With 2020 on the horizon, this is the time of year when many companies open their “enrollment period” for their employees to change their benefit elections. Many of my clients are in this period right now, so lately I have been having a lot of these discussions.
Of course, each employer varies on what types of benefits they provide, but most often the choices include life and disability insurance, medical, and dental. It’s important to review your options and not just be a SALY (Same As Last Year).
Here are 4 Things to Pay Attention To that could impact your health…and your wealth:
1. Life Insurance
Most employers offer life insurance of at least your annual salary at no cost. Unfortunately, people need more than that – typically much more. I always use the rule of thumb to have 10x your annual salary, potentially more depending on your family situation. You may even have an option to provide coverage on your spouse as well – so be on the lookout for that too.
If your employer allows you to buy additional life insurance, it’s definitely worth considering. But I usually tell people that if they are healthy and want a policy that will stay with them after leaving that employer, they should shop around outside of their employer to potentially get better rates. Usually, some type of combination (employer insurance and outside insurance) makes the most sense.
2. Disability Coverage
This type of insurance provides income replacement in the event you become disabled and are unable to work. A solid benefits package will offer both short term (up to 90 days) and long term disability (beyond 90 days). Typically, however, the amount of income being replaced is a fraction of what you actually make. Will 60% of your income be enough to pay the bills? If not, you might need to increase your base coverage, or shop around to get a supplemental policy.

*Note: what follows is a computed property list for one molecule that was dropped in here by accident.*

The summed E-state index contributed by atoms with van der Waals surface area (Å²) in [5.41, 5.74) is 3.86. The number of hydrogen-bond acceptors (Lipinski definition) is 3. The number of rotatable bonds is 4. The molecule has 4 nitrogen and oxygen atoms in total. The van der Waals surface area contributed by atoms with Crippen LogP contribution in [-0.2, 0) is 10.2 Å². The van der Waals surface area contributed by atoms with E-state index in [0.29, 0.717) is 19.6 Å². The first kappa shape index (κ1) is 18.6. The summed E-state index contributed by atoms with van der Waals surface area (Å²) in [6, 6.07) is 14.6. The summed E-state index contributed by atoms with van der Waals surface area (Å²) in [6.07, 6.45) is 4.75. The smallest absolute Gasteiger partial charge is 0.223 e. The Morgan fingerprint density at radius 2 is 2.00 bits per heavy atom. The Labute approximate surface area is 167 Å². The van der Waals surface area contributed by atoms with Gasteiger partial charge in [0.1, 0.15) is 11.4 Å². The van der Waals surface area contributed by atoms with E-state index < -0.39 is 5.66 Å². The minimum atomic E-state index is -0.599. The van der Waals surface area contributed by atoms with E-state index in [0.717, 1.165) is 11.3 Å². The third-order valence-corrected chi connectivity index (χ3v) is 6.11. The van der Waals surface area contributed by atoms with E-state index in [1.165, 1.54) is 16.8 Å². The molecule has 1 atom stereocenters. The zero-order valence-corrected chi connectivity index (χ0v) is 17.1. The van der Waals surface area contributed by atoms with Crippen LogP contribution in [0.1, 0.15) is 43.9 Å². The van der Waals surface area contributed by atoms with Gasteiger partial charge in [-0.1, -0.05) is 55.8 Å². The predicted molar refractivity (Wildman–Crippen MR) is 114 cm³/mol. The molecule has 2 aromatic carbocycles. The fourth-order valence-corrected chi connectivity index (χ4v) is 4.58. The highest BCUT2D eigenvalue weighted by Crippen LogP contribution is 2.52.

I find that disability coverage is often overlooked, or at least misunderstood. Many people feel that disability is a result of an injury. The truth is that the most common types of “disabilities” are things like cancer, heart conditions, and mental disorders. Did you know that one-quarter of Americans currently are diagnosed with a mental disorder? I am sure you know people with all these things, and at a variety of ages.
Bottom line, check your coverages. And make sure you have both short and long term coverage in some way/shape/form.
One of the primary benefits of working for a large employer is the fact they offer medical and dental coverage. It’s no secret that our current healthcare costs are extremely high, so be grateful if you are being offered subsidized coverage. Employers often end up paying more than half of the cost of medical insurance. Customizing which plan works best for you is really based on your family situation.
My biggest tip here is to look beyond the premium amounts because the cheapest plans could end up costing you more if you need to use it. Review the copays, deductibles, and coinsurance to estimate the all-in cost you think you’ll be paying. If you are expecting a baby, or have a kid that is off to college, perhaps it’s time to change your coverages. And consider a high-deductible plan if you are healthy and want to utilize the benefits of an HSA plan.
4. Retirement Savings
While annual enrollment is generally focused on health plans and insurance, now would be a good time to review your retirement savings plan as well. Some questions to ponder are: do you have new investment options to choose from? Is your allocation still appropriate, or at least need a rebalancing? Are your beneficiaries up-to-date?
Perhaps most important is your contribution level. A no-brainer is to make sure you are contributing enough to get the company match. And if you aren’t “maxing out”, consider increasing your contributions through year-end to catch up. Another tip would be to allocate your annual raise towards more contributions. In other words, if you get a 2% raise this year, at least increase your contributions by 1% as this will help build up your retirement nest egg faster.
In addition to the “main areas” above, do not overlook any other options such as vision, legal protection, babysitting (aka nanny care), commuter benefits, and flexible spending accounts. There could be some nice perks that you can and should be taking advantage of.
In conclusion, be sure to take the time to review your annual benefit options. You’ve got a small window, and it’s potentially your only window to change until next year. Use it wisely and enhance your quality of life!